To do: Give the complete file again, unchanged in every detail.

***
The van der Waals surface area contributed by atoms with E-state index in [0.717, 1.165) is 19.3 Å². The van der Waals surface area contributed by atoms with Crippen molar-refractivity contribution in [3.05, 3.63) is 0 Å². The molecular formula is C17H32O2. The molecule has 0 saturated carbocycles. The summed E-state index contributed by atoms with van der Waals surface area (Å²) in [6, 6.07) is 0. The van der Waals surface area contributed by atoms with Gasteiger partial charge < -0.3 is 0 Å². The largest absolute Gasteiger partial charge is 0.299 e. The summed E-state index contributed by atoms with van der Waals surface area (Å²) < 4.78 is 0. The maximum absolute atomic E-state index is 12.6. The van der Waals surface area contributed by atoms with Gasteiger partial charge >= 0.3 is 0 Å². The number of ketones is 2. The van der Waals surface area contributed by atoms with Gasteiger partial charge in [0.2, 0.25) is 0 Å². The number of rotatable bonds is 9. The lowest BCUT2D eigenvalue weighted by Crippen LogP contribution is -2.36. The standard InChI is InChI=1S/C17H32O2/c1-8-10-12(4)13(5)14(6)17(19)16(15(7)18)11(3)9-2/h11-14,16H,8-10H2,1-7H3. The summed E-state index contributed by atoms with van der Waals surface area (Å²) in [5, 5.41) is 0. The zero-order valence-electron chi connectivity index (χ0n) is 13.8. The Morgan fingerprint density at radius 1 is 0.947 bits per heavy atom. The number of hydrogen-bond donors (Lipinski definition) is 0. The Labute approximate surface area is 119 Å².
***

The van der Waals surface area contributed by atoms with E-state index in [0.717, 1.165) is 19.3 Å². The van der Waals surface area contributed by atoms with Crippen molar-refractivity contribution in [3.05, 3.63) is 0 Å². The molecular formula is C17H32O2. The molecule has 0 saturated carbocycles. The summed E-state index contributed by atoms with van der Waals surface area (Å²) in [6, 6.07) is 0. The van der Waals surface area contributed by atoms with Gasteiger partial charge < -0.3 is 0 Å². The largest absolute Gasteiger partial charge is 0.299 e. The summed E-state index contributed by atoms with van der Waals surface area (Å²) < 4.78 is 0. The maximum absolute atomic E-state index is 12.6. The van der Waals surface area contributed by atoms with Gasteiger partial charge >= 0.3 is 0 Å². The number of ketones is 2. The van der Waals surface area contributed by atoms with Gasteiger partial charge in [0.2, 0.25) is 0 Å². The number of rotatable bonds is 9. The lowest BCUT2D eigenvalue weighted by Crippen LogP contribution is -2.36. The standard InChI is InChI=1S/C17H32O2/c1-8-10-12(4)13(5)14(6)17(19)16(15(7)18)11(3)9-2/h11-14,16H,8-10H2,1-7H3. The summed E-state index contributed by atoms with van der Waals surface area (Å²) in [5, 5.41) is 0. The zero-order valence-electron chi connectivity index (χ0n) is 13.8. The Morgan fingerprint density at radius 1 is 0.947 bits per heavy atom. The number of hydrogen-bond donors (Lipinski definition) is 0. The Labute approximate surface area is 119 Å².